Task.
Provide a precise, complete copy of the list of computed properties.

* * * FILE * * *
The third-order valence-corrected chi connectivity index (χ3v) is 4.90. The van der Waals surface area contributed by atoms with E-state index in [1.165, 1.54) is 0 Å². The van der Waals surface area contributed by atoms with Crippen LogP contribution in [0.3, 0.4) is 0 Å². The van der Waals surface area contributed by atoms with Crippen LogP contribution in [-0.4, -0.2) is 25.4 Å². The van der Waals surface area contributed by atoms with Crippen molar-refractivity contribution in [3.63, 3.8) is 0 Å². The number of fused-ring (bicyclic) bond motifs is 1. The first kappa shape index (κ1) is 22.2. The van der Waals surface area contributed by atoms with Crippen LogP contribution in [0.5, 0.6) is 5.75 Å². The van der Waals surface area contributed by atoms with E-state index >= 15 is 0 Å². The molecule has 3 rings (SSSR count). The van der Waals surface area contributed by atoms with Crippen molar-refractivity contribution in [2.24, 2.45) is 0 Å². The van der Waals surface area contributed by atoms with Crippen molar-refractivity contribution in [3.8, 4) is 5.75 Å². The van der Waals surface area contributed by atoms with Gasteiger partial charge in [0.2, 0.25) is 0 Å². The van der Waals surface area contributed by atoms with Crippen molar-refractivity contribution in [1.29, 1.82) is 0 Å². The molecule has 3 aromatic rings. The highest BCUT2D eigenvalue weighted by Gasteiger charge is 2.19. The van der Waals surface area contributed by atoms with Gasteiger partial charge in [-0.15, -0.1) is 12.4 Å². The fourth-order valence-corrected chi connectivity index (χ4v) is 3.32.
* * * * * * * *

The third-order valence-corrected chi connectivity index (χ3v) is 4.90. The van der Waals surface area contributed by atoms with E-state index in [1.165, 1.54) is 0 Å². The van der Waals surface area contributed by atoms with Crippen LogP contribution in [0.3, 0.4) is 0 Å². The van der Waals surface area contributed by atoms with Crippen LogP contribution in [-0.4, -0.2) is 25.4 Å². The van der Waals surface area contributed by atoms with Crippen molar-refractivity contribution in [3.63, 3.8) is 0 Å². The number of fused-ring (bicyclic) bond motifs is 1. The first kappa shape index (κ1) is 22.2. The van der Waals surface area contributed by atoms with Crippen LogP contribution in [0.5, 0.6) is 5.75 Å². The van der Waals surface area contributed by atoms with E-state index >= 15 is 0 Å². The molecule has 3 rings (SSSR count). The van der Waals surface area contributed by atoms with Crippen molar-refractivity contribution in [2.24, 2.45) is 0 Å². The van der Waals surface area contributed by atoms with Crippen molar-refractivity contribution in [3.8, 4) is 5.75 Å². The van der Waals surface area contributed by atoms with Gasteiger partial charge in [0.2, 0.25) is 0 Å². The van der Waals surface area contributed by atoms with Crippen molar-refractivity contribution in [1.29, 1.82) is 0 Å². The molecule has 3 aromatic rings. The highest BCUT2D eigenvalue weighted by Gasteiger charge is 2.19. The van der Waals surface area contributed by atoms with Gasteiger partial charge in [-0.15, -0.1) is 12.4 Å². The fourth-order valence-corrected chi connectivity index (χ4v) is 3.32.